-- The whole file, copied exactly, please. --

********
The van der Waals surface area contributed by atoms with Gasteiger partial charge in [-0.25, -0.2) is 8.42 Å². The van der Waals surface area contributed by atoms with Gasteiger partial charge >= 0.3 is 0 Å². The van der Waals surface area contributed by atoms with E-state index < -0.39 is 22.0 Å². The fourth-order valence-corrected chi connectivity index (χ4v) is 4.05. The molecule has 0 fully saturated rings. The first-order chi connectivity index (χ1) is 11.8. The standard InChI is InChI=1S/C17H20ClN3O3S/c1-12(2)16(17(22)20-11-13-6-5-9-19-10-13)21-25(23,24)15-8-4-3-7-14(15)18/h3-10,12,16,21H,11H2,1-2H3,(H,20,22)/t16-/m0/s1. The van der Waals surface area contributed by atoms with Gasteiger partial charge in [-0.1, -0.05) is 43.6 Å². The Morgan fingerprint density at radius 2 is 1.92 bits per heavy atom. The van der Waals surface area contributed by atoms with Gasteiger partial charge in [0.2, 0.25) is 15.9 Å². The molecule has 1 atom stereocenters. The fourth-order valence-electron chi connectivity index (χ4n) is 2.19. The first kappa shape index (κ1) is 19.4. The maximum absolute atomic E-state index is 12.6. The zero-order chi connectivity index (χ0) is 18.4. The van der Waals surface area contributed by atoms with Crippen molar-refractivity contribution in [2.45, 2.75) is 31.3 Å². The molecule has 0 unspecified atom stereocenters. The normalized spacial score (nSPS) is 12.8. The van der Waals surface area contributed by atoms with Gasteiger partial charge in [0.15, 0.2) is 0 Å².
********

The van der Waals surface area contributed by atoms with Gasteiger partial charge in [-0.25, -0.2) is 8.42 Å². The van der Waals surface area contributed by atoms with Gasteiger partial charge >= 0.3 is 0 Å². The van der Waals surface area contributed by atoms with E-state index < -0.39 is 22.0 Å². The fourth-order valence-corrected chi connectivity index (χ4v) is 4.05. The molecule has 0 fully saturated rings. The first-order chi connectivity index (χ1) is 11.8. The standard InChI is InChI=1S/C17H20ClN3O3S/c1-12(2)16(17(22)20-11-13-6-5-9-19-10-13)21-25(23,24)15-8-4-3-7-14(15)18/h3-10,12,16,21H,11H2,1-2H3,(H,20,22)/t16-/m0/s1. The van der Waals surface area contributed by atoms with Gasteiger partial charge in [-0.1, -0.05) is 43.6 Å². The Morgan fingerprint density at radius 2 is 1.92 bits per heavy atom. The van der Waals surface area contributed by atoms with Gasteiger partial charge in [0.2, 0.25) is 15.9 Å². The molecule has 1 atom stereocenters. The fourth-order valence-electron chi connectivity index (χ4n) is 2.19. The first kappa shape index (κ1) is 19.4. The maximum absolute atomic E-state index is 12.6. The zero-order chi connectivity index (χ0) is 18.4. The van der Waals surface area contributed by atoms with Crippen molar-refractivity contribution in [2.45, 2.75) is 31.3 Å². The molecule has 0 unspecified atom stereocenters. The normalized spacial score (nSPS) is 12.8. The van der Waals surface area contributed by atoms with Gasteiger partial charge in [0.15, 0.2) is 0 Å².